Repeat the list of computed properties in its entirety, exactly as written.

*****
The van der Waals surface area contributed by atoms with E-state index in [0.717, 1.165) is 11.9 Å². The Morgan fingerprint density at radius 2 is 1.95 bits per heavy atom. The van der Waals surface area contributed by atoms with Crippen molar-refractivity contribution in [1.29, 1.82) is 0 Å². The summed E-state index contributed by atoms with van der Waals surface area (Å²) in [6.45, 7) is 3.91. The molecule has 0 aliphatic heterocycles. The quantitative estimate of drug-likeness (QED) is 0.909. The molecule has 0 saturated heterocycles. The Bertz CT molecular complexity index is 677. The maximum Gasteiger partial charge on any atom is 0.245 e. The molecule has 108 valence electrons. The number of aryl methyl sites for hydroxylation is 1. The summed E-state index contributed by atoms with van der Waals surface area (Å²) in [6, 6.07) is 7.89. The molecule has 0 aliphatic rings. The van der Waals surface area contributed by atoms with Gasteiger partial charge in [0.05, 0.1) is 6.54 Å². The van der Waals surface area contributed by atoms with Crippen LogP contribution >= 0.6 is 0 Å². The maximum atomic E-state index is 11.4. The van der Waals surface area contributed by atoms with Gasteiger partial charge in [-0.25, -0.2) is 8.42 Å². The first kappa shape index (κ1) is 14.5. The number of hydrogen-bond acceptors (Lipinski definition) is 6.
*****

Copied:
The van der Waals surface area contributed by atoms with E-state index in [0.717, 1.165) is 11.9 Å². The Morgan fingerprint density at radius 2 is 1.95 bits per heavy atom. The van der Waals surface area contributed by atoms with Crippen molar-refractivity contribution in [1.29, 1.82) is 0 Å². The summed E-state index contributed by atoms with van der Waals surface area (Å²) in [6.45, 7) is 3.91. The molecule has 0 aliphatic heterocycles. The quantitative estimate of drug-likeness (QED) is 0.909. The molecule has 0 saturated heterocycles. The Bertz CT molecular complexity index is 677. The maximum Gasteiger partial charge on any atom is 0.245 e. The molecule has 108 valence electrons. The number of aryl methyl sites for hydroxylation is 1. The summed E-state index contributed by atoms with van der Waals surface area (Å²) in [6, 6.07) is 7.89. The molecule has 0 aliphatic rings. The van der Waals surface area contributed by atoms with Gasteiger partial charge in [0.05, 0.1) is 6.54 Å². The van der Waals surface area contributed by atoms with Crippen LogP contribution >= 0.6 is 0 Å². The maximum atomic E-state index is 11.4. The van der Waals surface area contributed by atoms with Gasteiger partial charge in [-0.25, -0.2) is 8.42 Å². The first kappa shape index (κ1) is 14.5. The number of hydrogen-bond acceptors (Lipinski definition) is 6.